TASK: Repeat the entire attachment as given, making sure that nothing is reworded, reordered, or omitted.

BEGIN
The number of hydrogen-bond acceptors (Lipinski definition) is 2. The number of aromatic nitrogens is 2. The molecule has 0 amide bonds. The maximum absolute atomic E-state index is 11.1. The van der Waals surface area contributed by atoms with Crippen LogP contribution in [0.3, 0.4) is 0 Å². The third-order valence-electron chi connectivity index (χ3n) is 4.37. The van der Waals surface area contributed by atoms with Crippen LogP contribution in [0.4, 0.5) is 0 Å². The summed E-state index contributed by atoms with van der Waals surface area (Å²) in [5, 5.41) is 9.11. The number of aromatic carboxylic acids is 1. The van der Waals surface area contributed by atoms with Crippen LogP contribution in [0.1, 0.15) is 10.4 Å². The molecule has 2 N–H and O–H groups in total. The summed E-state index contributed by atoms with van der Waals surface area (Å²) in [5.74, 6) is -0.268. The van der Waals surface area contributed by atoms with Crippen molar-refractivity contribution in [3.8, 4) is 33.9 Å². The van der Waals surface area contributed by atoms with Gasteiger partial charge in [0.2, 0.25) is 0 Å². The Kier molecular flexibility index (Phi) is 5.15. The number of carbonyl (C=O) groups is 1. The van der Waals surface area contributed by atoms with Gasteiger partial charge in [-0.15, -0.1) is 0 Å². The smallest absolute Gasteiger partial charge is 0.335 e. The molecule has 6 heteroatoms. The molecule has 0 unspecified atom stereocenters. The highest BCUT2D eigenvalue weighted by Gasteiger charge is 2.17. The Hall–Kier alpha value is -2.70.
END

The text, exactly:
The number of hydrogen-bond acceptors (Lipinski definition) is 2. The number of aromatic nitrogens is 2. The molecule has 0 amide bonds. The maximum absolute atomic E-state index is 11.1. The van der Waals surface area contributed by atoms with Crippen LogP contribution in [0.3, 0.4) is 0 Å². The third-order valence-electron chi connectivity index (χ3n) is 4.37. The van der Waals surface area contributed by atoms with Crippen LogP contribution in [0.4, 0.5) is 0 Å². The summed E-state index contributed by atoms with van der Waals surface area (Å²) in [5, 5.41) is 9.11. The number of aromatic carboxylic acids is 1. The van der Waals surface area contributed by atoms with Crippen LogP contribution in [0.1, 0.15) is 10.4 Å². The molecule has 2 N–H and O–H groups in total. The summed E-state index contributed by atoms with van der Waals surface area (Å²) in [5.74, 6) is -0.268. The van der Waals surface area contributed by atoms with Crippen molar-refractivity contribution in [3.8, 4) is 33.9 Å². The van der Waals surface area contributed by atoms with Gasteiger partial charge in [0.2, 0.25) is 0 Å². The Kier molecular flexibility index (Phi) is 5.15. The number of carbonyl (C=O) groups is 1. The van der Waals surface area contributed by atoms with Gasteiger partial charge in [-0.15, -0.1) is 0 Å². The smallest absolute Gasteiger partial charge is 0.335 e. The molecule has 6 heteroatoms. The molecule has 0 unspecified atom stereocenters. The highest BCUT2D eigenvalue weighted by Gasteiger charge is 2.17. The Hall–Kier alpha value is -2.70.